Look, I'm not saying we need to eliminate coding rounds. All I'm saying is balance it out. A person who can solve a tree problem in one round surely doesn't need to be asked another stupid coding problem (which is asked just to make sure some random crackpot didn't squeeze in through the cracks). I mean, if you don't have confidence in your own interviewers that you need to keep asking those problems, what does it say about the process? That you don't trust your own interviewers? Isn't that the real problem?
You can choose to ignore all feedback I give here but then, I'd specifically call Google out and say that they're not a great engineering company until they figure out that their hiring is broken and they need to stop having their mediocre engineers keep rejecting the good ones.
Or...if you really care about working with great peers, show this answer to hiring committee and see what they think. They need someone to tell them, "Hey, why are you implementing a process that self selects mediocrity"
P.S: Why do I know it is mediocre?
1. Other companies have tried the same process and it didn't translate to anything
2. You know there are enough mediocre engineers at your workplace :)
I'm pretty sure the weights vary depending on roles: interviewing a tech lead for ML requires deep experience in That field and will have more of those questions than basic CS algs. Or at least a higher weight than it would in a fresh graduate.
It's not my place to judge the average ability of Google engineers. I'd guess it's a normal curve somewhat skewed to the right since the bar is really high. In my limited experience they're on par with top silicon valley engineers but have a different profile than startup ones due to self-selection.
The point of many interviews is to reduce false positives, both for skill and professionalism. It works amazingly well. Every single person I talk to has something interesting to say and is at the very least competent at what they are doing. Not everyone feels brilliant but everyone does seem bright. And I'm not drinking the cool aid.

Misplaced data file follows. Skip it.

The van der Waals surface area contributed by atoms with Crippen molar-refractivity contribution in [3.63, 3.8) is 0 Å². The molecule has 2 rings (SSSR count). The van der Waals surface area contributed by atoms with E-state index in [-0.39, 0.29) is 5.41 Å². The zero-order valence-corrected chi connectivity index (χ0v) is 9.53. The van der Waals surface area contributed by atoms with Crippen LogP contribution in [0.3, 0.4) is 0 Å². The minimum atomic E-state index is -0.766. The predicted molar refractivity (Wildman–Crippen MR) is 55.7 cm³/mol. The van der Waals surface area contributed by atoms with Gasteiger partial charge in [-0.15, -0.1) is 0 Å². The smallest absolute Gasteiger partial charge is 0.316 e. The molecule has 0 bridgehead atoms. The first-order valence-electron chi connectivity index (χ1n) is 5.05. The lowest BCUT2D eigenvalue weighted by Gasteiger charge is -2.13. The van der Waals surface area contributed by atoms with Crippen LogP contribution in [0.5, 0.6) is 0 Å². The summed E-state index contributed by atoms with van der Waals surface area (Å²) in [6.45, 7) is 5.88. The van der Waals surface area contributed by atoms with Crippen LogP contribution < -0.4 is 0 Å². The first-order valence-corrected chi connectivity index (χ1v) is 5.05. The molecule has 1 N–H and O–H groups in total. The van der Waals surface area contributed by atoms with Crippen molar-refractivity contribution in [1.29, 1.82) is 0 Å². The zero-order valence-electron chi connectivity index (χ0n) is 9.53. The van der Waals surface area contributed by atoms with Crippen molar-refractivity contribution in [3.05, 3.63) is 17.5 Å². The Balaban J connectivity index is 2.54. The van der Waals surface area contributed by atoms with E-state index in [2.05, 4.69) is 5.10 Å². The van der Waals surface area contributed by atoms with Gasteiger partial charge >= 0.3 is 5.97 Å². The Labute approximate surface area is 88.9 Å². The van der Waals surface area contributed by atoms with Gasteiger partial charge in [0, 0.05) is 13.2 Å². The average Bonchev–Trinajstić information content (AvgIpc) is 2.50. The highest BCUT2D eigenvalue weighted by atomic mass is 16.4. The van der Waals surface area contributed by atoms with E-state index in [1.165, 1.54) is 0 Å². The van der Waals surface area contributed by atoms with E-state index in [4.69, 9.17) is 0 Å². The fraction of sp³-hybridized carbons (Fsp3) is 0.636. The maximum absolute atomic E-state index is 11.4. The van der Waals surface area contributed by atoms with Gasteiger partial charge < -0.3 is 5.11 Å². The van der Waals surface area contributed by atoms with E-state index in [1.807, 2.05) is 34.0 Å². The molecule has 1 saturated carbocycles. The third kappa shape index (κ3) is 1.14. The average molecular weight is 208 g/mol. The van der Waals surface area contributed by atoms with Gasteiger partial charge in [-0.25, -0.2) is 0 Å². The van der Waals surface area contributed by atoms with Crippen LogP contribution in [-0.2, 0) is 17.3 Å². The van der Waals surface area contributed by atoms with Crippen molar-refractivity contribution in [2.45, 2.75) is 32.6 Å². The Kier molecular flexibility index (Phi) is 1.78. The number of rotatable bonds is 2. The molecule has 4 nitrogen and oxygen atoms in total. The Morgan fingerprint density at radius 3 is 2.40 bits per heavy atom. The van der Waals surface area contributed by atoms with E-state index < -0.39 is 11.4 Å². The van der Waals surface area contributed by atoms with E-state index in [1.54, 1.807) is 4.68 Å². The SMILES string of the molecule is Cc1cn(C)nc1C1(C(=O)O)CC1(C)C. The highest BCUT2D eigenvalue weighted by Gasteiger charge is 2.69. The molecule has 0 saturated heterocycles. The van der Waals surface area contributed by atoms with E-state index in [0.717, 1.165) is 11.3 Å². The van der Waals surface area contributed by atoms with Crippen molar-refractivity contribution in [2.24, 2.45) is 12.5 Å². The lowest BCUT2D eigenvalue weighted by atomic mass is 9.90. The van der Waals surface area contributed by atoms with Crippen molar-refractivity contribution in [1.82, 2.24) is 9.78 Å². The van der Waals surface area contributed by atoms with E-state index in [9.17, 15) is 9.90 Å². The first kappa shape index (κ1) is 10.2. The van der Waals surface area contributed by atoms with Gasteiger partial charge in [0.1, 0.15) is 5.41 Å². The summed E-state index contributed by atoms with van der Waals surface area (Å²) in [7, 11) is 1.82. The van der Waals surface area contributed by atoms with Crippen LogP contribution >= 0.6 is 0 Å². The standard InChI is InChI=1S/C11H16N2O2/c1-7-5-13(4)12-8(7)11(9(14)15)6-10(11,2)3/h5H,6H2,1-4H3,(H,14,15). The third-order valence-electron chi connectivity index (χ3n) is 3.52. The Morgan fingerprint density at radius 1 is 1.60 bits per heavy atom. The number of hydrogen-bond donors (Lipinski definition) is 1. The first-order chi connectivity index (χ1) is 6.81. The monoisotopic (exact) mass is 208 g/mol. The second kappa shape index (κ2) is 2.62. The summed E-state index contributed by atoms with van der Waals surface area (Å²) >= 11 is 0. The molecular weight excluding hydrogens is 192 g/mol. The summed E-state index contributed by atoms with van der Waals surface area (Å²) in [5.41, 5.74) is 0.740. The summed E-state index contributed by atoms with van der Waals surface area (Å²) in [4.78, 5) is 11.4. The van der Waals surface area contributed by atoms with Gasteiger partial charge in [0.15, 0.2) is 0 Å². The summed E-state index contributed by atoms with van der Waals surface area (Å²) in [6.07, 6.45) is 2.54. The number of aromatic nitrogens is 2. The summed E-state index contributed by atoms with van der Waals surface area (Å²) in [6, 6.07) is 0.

Hiring good people is easy if you just test for skills. It's much harder to make sure someone is a genuine person, or at least not an asshole. Google does a tremendous job here and I worked at enough startups and a few large companies to know how incredibly difficult that is.
That other companies failed trying to do this can be because of many reasons, from bad engineers to start with, lack of resources, mistakes in assessing ability or rush to get devs on the team asap. Again, not my place to comment.
Every company asking its employees to interview prospects implicitly assumed they are good, or at least competent. If they don't, they have a bigger problem to start with.
If they hired someone they already think they are good, right? And if they ask them to interview someone else they think they are able to judge, or don't understand that logic (In which case they have even bigger problems).
How does a mediocre engineer fail a stellar one? If the candidate is really better than the interviewer, won't they be able to solve anything they ask them to?
I think the reason multiple interviewers ask CS questions is to avoid the issue you mentioned earlier: asking one question the candidate just so happens to know really well. Random sampling should solve it.
I interviewed at Palantir a long time ago and was asked super hard CS questions over the phone and in the first rounds and I killed it. The last round I was tired because I hadn't slept well and tanked one problem. Just one, everything else I had solved really well.